Even with a fair amount of contextual matrix in place, it is difficult to say with any confidence whether the equating of "white" with "kind, friendly, or virtuous" in the earliest occurrences of "mighty white of you" had an intentional racial component or was conceived entirely in terms of white as spotless, virginally pure, or the like.

Eric Partridge & Paul Beale, Dictionary of Catch Phrases, revised edition (1992) has this entry for the expression:

mighty white of you!it's or that's. That's very decent or forgiving or generous of you : C20. Orig. Southern US, it soon became gen. US, and has been heard in UK since the 1930s, often with an understood implication of its origin. Of the U.S. usage, [University of Minnesota professor] J[ohn] W. C[lark] 1977, has noted that 'it was, at first, used seriously – "like a white man, not a Negro", Now used everywhere, by everyone to anyone, but always jestingly (and sometimes sarcastically), and with full consciousness that it is a provincial expression – and not racist'. ...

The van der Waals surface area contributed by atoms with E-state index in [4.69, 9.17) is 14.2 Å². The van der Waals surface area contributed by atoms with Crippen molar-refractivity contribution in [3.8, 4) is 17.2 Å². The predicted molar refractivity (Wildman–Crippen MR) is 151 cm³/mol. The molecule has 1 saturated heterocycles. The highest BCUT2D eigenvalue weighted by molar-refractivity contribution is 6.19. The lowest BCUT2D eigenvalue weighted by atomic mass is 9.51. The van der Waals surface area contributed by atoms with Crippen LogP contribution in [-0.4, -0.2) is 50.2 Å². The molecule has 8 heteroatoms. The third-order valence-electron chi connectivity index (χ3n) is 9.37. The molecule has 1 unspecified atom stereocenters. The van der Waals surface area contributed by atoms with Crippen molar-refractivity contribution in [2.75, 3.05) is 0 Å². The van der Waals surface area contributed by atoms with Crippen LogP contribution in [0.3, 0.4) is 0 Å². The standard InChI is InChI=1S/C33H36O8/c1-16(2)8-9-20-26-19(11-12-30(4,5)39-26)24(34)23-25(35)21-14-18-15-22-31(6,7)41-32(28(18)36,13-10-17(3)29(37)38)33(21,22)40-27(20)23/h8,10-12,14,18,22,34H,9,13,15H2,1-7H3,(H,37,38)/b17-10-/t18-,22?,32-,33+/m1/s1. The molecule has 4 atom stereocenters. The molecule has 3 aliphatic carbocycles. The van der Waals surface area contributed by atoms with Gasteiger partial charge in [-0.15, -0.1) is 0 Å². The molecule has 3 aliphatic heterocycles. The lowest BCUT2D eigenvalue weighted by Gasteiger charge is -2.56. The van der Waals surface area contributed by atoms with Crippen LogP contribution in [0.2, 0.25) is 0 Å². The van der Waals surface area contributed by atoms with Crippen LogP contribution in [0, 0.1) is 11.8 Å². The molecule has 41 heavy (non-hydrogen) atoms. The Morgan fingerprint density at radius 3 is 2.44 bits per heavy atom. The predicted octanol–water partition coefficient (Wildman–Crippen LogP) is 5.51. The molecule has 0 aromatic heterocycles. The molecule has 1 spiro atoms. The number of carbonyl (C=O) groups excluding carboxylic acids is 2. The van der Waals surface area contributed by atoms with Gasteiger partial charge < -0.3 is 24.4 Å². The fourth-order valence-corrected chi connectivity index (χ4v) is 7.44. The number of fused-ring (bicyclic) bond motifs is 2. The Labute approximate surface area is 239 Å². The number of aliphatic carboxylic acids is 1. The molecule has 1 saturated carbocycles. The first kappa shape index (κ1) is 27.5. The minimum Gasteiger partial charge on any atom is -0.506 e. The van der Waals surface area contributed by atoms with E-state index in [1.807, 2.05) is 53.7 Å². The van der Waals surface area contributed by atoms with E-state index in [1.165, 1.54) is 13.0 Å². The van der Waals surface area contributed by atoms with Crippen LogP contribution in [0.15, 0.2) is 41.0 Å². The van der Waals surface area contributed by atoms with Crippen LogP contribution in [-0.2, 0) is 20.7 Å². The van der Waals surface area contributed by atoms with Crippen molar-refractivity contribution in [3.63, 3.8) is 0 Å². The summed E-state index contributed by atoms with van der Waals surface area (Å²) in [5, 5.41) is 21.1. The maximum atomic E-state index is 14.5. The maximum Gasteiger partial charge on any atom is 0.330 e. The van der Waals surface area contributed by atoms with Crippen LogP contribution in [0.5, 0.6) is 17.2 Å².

Professor Clark's explanation would be a lot more persuasive if the expression were, in fact "Orig. Southern US." But the early examples that I came across suggest no such thing.

Geneva Smitherman, Talkin and Testifyin: The Language of Black America (1986) has this entry:

mighty white of you, sarcastic expression used to refer to patronizing action characterized by putting on airs; sometimes used in pure jest.

Geneva Smitherman, Black Talk: Words and Phrases from the Hood to the Amen Corner (1994) offers a somewhat narrower view of the expression than she did eight years earlier: